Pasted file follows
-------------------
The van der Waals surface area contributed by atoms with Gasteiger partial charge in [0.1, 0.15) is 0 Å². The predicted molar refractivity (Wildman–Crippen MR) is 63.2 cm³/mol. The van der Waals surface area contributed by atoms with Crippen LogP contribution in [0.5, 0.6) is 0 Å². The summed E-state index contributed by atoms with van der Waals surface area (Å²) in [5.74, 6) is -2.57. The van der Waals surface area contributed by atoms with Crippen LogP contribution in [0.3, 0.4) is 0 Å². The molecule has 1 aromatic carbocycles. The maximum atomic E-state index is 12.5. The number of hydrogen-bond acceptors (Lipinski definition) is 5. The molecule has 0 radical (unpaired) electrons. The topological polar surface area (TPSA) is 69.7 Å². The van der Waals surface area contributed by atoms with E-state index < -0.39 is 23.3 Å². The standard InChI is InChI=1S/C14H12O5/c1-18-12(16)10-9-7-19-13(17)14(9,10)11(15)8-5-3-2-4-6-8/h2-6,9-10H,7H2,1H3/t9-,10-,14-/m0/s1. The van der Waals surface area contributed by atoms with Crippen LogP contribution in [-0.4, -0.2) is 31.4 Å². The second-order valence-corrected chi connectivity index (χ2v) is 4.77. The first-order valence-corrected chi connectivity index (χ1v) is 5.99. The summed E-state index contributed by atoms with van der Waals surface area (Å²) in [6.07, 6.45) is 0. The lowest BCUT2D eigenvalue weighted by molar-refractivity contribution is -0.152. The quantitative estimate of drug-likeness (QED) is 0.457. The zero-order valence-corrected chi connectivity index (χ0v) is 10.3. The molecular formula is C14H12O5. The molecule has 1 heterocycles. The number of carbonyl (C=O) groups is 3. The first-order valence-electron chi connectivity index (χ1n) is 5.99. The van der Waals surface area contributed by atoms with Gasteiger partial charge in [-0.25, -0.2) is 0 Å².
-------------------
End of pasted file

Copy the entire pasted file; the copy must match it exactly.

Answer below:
The van der Waals surface area contributed by atoms with Gasteiger partial charge in [0.1, 0.15) is 0 Å². The predicted molar refractivity (Wildman–Crippen MR) is 63.2 cm³/mol. The van der Waals surface area contributed by atoms with Crippen LogP contribution in [0.5, 0.6) is 0 Å². The summed E-state index contributed by atoms with van der Waals surface area (Å²) in [5.74, 6) is -2.57. The van der Waals surface area contributed by atoms with Crippen LogP contribution in [0.3, 0.4) is 0 Å². The molecule has 1 aromatic carbocycles. The maximum atomic E-state index is 12.5. The number of hydrogen-bond acceptors (Lipinski definition) is 5. The molecule has 0 radical (unpaired) electrons. The topological polar surface area (TPSA) is 69.7 Å². The van der Waals surface area contributed by atoms with E-state index < -0.39 is 23.3 Å². The standard InChI is InChI=1S/C14H12O5/c1-18-12(16)10-9-7-19-13(17)14(9,10)11(15)8-5-3-2-4-6-8/h2-6,9-10H,7H2,1H3/t9-,10-,14-/m0/s1. The van der Waals surface area contributed by atoms with Crippen LogP contribution in [-0.4, -0.2) is 31.4 Å². The second-order valence-corrected chi connectivity index (χ2v) is 4.77. The first-order valence-corrected chi connectivity index (χ1v) is 5.99. The summed E-state index contributed by atoms with van der Waals surface area (Å²) in [6.07, 6.45) is 0. The lowest BCUT2D eigenvalue weighted by molar-refractivity contribution is -0.152. The quantitative estimate of drug-likeness (QED) is 0.457. The zero-order valence-corrected chi connectivity index (χ0v) is 10.3. The molecular formula is C14H12O5. The molecule has 1 heterocycles. The number of carbonyl (C=O) groups is 3. The first-order valence-electron chi connectivity index (χ1n) is 5.99. The van der Waals surface area contributed by atoms with Gasteiger partial charge in [-0.25, -0.2) is 0 Å².